Milpas Street has always been a busy thoroughfare; before the cars, there were the cows. The following excerpt from Yankee Barbare±os by historian and writer Walker A. Tompkins tells of a time when Santa Barbara’s Eastside and the surrounding area was the main artery for marching cattle through town, which often caused unwanted mixing of local herds with those passing through, much to the dismay of Santa Barbara ranchers.
Many cattle drives went through Santa Barbara County during the 1870s, some of them originating as far south as San Diego. The herds generally numbered 1,500 to 2,000 steers, handled by 12 vaqueros per thousand head. Their destination was usually the railhead at Soledad, from whence they could be shipped to San Francisco. Trail bosses hoped to cover 10 miles per day, but later reduced the distance to six miles to keep from “chasing all the tallow” off their cattle.
If the rains had come by October, cattle drives could be expected in the county as early as January, when the grass was at its peak. Drives would continue on through July or August, depending on grazing conditions. There was an unwritten law, carried over from the Mexican rancho days, that trail herds could cross any large grant provided they were kept moving at a reasonable rate. No ranchero ever wanted visiting cattle to fatten on his grass for extended periods.
One source of friction in Santa Barbara County, as elsewhere, was cattle loss that occurred when local cattle mixed with a traveling herd and drifted out of the owner’s jurisdiction. Transient cowboys rarely wasted any energy cutting local brands out of a herd at bed-ground and certainly not on the trail. There was a strong suspicion among Santa Barbara rancheros that many a “stray” departed along with herds in transit, with the knowledge and even the connivance of the traveling herds’ owners. If cattle losses became too prevalent, a ranchero felt justified in sending a cowboy along with a herd to represent him at the loading chutes in Soledad; there he could tally up all cattle bearing his employer’s brand.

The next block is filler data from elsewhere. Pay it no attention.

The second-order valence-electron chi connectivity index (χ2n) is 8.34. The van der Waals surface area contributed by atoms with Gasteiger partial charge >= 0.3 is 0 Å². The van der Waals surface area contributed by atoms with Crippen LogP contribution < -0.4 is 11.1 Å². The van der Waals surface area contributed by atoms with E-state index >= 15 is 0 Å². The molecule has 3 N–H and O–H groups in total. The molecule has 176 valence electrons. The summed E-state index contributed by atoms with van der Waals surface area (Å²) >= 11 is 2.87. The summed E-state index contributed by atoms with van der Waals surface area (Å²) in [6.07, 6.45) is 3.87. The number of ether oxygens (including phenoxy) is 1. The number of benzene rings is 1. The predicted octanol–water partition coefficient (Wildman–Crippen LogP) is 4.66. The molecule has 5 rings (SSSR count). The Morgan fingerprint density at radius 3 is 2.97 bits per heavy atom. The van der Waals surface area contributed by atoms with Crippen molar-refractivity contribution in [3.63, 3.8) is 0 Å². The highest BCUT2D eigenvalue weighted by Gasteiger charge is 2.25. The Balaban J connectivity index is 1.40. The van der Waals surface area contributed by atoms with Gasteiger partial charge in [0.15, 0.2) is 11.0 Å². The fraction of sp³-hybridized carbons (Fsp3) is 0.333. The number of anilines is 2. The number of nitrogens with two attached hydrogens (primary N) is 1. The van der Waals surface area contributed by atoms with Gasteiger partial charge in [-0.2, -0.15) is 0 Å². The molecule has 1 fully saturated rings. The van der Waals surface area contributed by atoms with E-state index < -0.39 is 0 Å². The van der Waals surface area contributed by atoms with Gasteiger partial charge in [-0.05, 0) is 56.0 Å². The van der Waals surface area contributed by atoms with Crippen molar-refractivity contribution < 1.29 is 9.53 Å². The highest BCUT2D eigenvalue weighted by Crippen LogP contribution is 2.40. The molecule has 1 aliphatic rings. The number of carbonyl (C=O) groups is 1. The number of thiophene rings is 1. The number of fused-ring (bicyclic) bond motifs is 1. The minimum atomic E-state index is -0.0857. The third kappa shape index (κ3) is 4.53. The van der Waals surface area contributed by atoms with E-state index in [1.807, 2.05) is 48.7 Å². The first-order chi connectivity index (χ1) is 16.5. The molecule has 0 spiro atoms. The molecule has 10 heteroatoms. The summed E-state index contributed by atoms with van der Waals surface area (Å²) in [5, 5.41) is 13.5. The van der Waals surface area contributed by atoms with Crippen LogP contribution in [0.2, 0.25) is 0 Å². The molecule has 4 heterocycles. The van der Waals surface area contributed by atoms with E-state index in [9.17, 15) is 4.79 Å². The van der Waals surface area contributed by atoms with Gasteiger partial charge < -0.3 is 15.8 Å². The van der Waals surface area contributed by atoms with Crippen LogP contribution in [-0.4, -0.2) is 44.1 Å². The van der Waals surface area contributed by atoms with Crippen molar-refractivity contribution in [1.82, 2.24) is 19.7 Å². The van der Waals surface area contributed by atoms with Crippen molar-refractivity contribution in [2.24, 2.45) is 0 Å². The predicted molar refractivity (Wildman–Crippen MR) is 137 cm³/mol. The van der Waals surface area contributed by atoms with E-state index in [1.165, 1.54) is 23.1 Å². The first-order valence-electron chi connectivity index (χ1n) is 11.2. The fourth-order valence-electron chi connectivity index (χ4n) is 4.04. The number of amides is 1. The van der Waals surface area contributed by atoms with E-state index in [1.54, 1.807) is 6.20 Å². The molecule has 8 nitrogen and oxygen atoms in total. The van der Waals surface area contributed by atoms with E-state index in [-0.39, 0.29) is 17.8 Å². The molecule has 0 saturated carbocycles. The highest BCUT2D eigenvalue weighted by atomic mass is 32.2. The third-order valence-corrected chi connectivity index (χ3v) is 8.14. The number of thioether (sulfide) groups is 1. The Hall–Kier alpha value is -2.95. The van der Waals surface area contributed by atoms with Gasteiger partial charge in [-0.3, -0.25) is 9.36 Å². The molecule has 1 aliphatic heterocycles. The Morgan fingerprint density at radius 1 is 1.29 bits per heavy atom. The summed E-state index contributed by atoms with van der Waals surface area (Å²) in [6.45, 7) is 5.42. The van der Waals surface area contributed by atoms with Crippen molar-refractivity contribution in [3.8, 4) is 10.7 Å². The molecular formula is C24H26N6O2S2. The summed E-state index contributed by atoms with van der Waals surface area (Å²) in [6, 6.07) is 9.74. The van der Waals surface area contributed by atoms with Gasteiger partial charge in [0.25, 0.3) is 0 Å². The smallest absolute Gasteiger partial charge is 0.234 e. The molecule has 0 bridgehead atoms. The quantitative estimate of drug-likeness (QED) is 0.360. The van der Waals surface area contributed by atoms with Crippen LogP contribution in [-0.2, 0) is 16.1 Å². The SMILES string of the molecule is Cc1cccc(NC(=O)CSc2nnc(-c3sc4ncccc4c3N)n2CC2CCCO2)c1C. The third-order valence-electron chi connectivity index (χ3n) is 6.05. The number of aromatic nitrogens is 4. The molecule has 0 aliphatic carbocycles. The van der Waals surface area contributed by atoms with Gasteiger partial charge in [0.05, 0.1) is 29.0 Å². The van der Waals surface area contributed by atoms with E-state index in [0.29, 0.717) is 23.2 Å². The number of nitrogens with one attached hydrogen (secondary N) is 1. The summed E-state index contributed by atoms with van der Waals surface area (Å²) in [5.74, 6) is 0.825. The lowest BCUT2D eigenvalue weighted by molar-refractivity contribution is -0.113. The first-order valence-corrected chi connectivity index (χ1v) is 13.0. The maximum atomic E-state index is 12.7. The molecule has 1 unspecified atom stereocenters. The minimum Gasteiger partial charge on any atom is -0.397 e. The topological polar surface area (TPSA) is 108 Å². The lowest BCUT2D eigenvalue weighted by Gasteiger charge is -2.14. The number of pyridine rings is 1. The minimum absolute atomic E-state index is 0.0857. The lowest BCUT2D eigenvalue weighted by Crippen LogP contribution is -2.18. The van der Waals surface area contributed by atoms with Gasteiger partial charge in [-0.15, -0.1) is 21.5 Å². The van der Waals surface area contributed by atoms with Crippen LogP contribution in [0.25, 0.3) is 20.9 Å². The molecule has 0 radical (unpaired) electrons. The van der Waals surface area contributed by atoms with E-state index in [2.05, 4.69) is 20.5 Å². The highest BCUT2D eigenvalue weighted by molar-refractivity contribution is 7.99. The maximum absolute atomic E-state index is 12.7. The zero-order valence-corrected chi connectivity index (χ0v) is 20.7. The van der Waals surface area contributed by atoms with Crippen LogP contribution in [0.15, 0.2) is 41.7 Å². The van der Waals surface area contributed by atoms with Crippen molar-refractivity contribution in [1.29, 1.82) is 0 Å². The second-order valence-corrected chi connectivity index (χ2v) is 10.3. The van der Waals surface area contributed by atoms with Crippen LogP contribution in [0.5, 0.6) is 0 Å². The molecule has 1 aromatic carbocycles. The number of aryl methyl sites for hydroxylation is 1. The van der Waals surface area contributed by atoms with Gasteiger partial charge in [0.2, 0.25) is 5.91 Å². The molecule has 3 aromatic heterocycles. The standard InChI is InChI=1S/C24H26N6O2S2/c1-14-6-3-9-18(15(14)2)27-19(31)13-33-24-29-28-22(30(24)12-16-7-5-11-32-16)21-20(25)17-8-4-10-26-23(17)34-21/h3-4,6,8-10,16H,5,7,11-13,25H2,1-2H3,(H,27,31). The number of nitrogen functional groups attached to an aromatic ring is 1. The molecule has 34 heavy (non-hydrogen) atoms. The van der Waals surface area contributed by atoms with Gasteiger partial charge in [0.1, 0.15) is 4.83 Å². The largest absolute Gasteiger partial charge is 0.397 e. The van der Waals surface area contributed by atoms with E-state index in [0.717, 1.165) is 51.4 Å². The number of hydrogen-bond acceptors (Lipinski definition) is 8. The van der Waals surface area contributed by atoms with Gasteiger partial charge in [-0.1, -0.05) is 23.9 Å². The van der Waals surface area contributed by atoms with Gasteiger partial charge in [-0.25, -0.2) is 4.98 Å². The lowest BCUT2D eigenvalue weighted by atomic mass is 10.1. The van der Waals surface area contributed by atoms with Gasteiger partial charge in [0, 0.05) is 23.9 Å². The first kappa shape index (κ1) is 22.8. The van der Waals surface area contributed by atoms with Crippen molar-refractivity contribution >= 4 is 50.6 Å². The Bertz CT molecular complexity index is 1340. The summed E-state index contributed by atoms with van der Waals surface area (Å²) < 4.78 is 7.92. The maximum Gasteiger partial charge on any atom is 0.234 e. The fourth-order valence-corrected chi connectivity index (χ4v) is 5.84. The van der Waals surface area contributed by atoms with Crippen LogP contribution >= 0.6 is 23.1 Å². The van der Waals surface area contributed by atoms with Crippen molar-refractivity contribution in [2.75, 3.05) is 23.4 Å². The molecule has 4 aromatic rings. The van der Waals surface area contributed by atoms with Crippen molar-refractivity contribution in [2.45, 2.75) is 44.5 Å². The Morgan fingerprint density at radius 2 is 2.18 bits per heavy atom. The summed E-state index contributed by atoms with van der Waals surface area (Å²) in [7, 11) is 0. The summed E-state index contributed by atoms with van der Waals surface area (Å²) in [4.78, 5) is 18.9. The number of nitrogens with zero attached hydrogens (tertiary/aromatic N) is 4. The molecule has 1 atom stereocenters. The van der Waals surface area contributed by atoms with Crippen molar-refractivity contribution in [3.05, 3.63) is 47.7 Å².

The cattle drives entered the City of Santa Barbara via the beach side of Ortega Hill; the land route through Montecito’s East Valley offered too many attractive side canyons and heavy woods where a steer could vanish forever. By sticking to the beach, a heard could be kept intact and hit the land again at the Place of the Woodticks west of Ortega Hill, thence inland at the Salt Pond at modern Salinas Street. Milpas Street became part of the cattle trail, which skirted the base of Mission Ridge from the vicinity of today’s [Santa Barbara] Bowl to the end of the hill at the Old Mission. Domestic cows had prior grazing rights to the boulder-strewn pasture of the upper Eastside, as far as East Mission Street. At this point, the trail herds were hazed westward onto the county road leading to the Goleta Valley. Gaviota Pass was the drovers’ favorite route over the mountains, although a few large herds had been known to traverse San Marcos Pass on their way to the Santa Ynez and Los Alamos valleys.
Overland cattle drives dropped off sharply following the drought of 1877. Going into the ’80s, the drives ceased to be large-scale operations and were ended altogether around the turn of the century, when the railroad was completed.
The Yankee Barbare±os: The Americanization of Santa Barbara County, California, 1796-1925, by Walker A. Tompkins. Published by Movini Press, Ventura, California. 527 pages; $79.95. Available at area bookstores or online at yankeebarbarenos.com.